Washington braces for massive protests as Trump becomes US President
Tens of thousands of law enforcement officers and miles of barriers were in place in Washington on Friday, as officials braced for hundreds of...
Tens of thousands of law enforcement officers and miles of barriers were in place in Washington on Friday, as officials braced for hundreds of thousands of people planning to celebrate or protest Donald Trump's inauguration as president of the United States.
About 900,000 people were expected to pack central Washington, including the grassy National Mall facing the Capitol, where the New York businessman and former reality TV star will be sworn in, and the parade route along Pennsylvania Avenue to the White House.
A disparate group of liberal activists irked by comments by Trump about women, illegal immigrants and Muslims have planned protests throughout central Washington. Supporters of Trump, who has never before held elected office, were expected to pack the streets to cheer the man they see as bringing a fresh approach to politics and sparking economic growth.
One of the largest anti-Trump protests expected on Friday will be organized by the ANSWER Coalition, a broad-based liberal group, which expects to have thousands at the US Navy Memorial, along the parade route.
"It's Day One, we're saying, of a larger era of resistance, and we believe we're going to send a very powerful message to Trump and the government," said Ben Becker, 33, an organizer with the group. "The Trump agenda is very comprehensive. It includes attacks on Muslims, immigrants, on women's rights, on workers' rights. So really, no matter what community you're a part of, you have a stake in this fight."
Trump supporters also flooded into the capital, many sporting baseball caps bearing his "Make America Great Again" campaign slogan.
Jackson Rouse, an 18-year-old high school senior from northeastern Arkansas, who skipped school to attend the inauguration with his father, expressed concern that several dozen Democratic congressmen and congresswomen planned to stay away from the inauguration in protest.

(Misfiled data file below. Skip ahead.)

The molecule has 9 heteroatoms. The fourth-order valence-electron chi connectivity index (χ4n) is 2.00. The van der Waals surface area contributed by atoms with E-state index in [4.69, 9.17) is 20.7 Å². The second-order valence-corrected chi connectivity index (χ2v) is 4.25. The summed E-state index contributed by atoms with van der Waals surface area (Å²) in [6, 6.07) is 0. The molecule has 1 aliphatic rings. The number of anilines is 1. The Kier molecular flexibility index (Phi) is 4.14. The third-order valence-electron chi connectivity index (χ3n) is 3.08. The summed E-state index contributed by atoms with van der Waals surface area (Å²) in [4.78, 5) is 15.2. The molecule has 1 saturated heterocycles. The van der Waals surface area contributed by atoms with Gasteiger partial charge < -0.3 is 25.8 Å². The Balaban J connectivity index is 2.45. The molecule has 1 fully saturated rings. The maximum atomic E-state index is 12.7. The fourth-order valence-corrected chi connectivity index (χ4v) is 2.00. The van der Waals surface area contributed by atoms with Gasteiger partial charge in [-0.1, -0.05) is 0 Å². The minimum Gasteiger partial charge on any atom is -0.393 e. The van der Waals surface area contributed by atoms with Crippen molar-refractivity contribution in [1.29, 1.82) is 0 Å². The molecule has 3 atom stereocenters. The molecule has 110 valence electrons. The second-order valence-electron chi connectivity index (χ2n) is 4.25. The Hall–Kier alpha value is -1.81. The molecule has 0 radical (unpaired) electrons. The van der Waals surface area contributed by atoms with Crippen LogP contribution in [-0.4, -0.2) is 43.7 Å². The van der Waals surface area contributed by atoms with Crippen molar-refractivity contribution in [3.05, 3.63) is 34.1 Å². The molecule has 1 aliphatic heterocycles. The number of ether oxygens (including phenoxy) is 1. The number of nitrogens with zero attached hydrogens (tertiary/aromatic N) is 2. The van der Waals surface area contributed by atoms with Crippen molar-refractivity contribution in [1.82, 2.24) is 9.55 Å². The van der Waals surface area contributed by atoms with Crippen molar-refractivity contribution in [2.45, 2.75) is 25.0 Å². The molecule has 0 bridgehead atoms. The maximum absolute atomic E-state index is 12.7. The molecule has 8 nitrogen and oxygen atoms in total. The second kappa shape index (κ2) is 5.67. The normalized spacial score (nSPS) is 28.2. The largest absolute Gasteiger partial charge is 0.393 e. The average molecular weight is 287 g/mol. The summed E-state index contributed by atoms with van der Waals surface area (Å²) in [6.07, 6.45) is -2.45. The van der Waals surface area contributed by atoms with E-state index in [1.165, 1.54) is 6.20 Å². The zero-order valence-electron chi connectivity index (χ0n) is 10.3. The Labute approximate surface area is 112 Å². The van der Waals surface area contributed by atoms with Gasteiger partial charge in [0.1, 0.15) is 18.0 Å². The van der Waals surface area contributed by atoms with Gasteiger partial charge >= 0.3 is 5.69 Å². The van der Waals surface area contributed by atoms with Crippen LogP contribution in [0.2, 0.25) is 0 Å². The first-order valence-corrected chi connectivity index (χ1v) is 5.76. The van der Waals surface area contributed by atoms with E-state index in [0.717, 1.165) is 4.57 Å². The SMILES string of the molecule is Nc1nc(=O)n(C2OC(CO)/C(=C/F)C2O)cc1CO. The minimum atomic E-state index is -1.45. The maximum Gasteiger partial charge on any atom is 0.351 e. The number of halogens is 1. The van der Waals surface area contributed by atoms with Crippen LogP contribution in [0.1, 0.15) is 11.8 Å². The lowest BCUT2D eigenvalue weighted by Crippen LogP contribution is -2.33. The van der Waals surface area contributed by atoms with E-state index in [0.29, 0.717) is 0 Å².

"I think he was voted in fairly and it was a fair election," Rouse said. "I love Trump. I expect changes and I expect he's going to do everything he said he was going to do."
Some of Friday's protests will bring a carnival atmosphere, including a group of motorcyclists calling themselves Bikers for Trump, who will have to arrive at their parade route rally without their noisy bikes, and pro-marijuana activists who plan to hand out 4,200 joints to be lit up in violation of federal and local laws.
While Washington will be the focal point of the protests, anti-Trump activists have planned sympathy rallies around the nation and the world, with events planned for major US cities, including Chicago and Los Angeles, and as far away as Sydney.
About 30 groups have obtained permits for protests they estimate will attract about 270,000 people on Friday and Saturday, far more than have been seen in other recent presidential inaugurations.
By far the largest protest is expected to be Saturday's Women's March on Washington, which some 200,000 people from around the United States are expected to attend.
The US Secret Service, Washington police and other law enforcement agencies planned to have some 28,000 officers in place to secure the roughly three-square-mile (almost eight-square-kilometre) area of downtown Washington.
US Department of Homeland Security Secretary Jeh Johnson said police aimed to keep groups separate, using similar tactics as employed during last year's political conventions.
A protest group known as Disrupt J20 has vowed to stage demonstrations at each of 12 security checkpoints and block access to the festivities on the grassy National Mall.